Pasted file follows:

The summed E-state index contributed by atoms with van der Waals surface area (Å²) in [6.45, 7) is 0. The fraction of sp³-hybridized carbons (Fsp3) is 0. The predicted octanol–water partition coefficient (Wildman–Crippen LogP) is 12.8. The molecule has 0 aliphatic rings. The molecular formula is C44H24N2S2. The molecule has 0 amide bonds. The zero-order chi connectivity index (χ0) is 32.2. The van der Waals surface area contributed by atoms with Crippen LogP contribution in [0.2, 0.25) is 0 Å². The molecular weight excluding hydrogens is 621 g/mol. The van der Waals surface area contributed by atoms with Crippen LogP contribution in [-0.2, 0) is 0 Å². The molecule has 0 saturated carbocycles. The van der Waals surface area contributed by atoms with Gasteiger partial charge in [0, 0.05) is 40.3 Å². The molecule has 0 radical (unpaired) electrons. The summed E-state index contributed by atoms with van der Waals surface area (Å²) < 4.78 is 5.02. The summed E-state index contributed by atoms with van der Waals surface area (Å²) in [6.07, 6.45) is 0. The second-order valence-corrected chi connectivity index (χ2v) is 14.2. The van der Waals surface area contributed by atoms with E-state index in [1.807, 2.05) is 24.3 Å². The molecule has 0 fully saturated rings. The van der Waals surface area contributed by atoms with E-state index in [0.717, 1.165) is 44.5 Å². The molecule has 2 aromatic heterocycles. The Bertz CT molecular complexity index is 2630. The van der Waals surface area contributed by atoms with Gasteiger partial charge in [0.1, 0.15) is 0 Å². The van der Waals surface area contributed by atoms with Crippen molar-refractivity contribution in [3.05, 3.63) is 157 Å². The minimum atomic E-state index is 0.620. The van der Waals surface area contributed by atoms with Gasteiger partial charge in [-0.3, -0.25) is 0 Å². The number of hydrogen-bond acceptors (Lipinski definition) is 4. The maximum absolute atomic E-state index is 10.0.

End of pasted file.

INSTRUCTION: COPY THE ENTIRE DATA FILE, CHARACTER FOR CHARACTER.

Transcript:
The summed E-state index contributed by atoms with van der Waals surface area (Å²) in [6.45, 7) is 0. The fraction of sp³-hybridized carbons (Fsp3) is 0. The predicted octanol–water partition coefficient (Wildman–Crippen LogP) is 12.8. The molecule has 0 aliphatic rings. The molecular formula is C44H24N2S2. The molecule has 0 amide bonds. The zero-order chi connectivity index (χ0) is 32.2. The van der Waals surface area contributed by atoms with Crippen LogP contribution in [0.2, 0.25) is 0 Å². The molecular weight excluding hydrogens is 621 g/mol. The van der Waals surface area contributed by atoms with Crippen LogP contribution in [-0.2, 0) is 0 Å². The molecule has 0 saturated carbocycles. The van der Waals surface area contributed by atoms with Gasteiger partial charge in [0, 0.05) is 40.3 Å². The molecule has 0 radical (unpaired) electrons. The summed E-state index contributed by atoms with van der Waals surface area (Å²) < 4.78 is 5.02. The summed E-state index contributed by atoms with van der Waals surface area (Å²) in [6.07, 6.45) is 0. The second-order valence-corrected chi connectivity index (χ2v) is 14.2. The van der Waals surface area contributed by atoms with E-state index in [1.807, 2.05) is 24.3 Å². The molecule has 0 fully saturated rings. The van der Waals surface area contributed by atoms with E-state index in [0.717, 1.165) is 44.5 Å². The molecule has 2 aromatic heterocycles. The Bertz CT molecular complexity index is 2630. The van der Waals surface area contributed by atoms with Gasteiger partial charge in [0.1, 0.15) is 0 Å². The van der Waals surface area contributed by atoms with Crippen molar-refractivity contribution in [3.05, 3.63) is 157 Å². The minimum atomic E-state index is 0.620. The van der Waals surface area contributed by atoms with Gasteiger partial charge in [-0.3, -0.25) is 0 Å². The number of hydrogen-bond acceptors (Lipinski definition) is 4. The maximum absolute atomic E-state index is 10.0.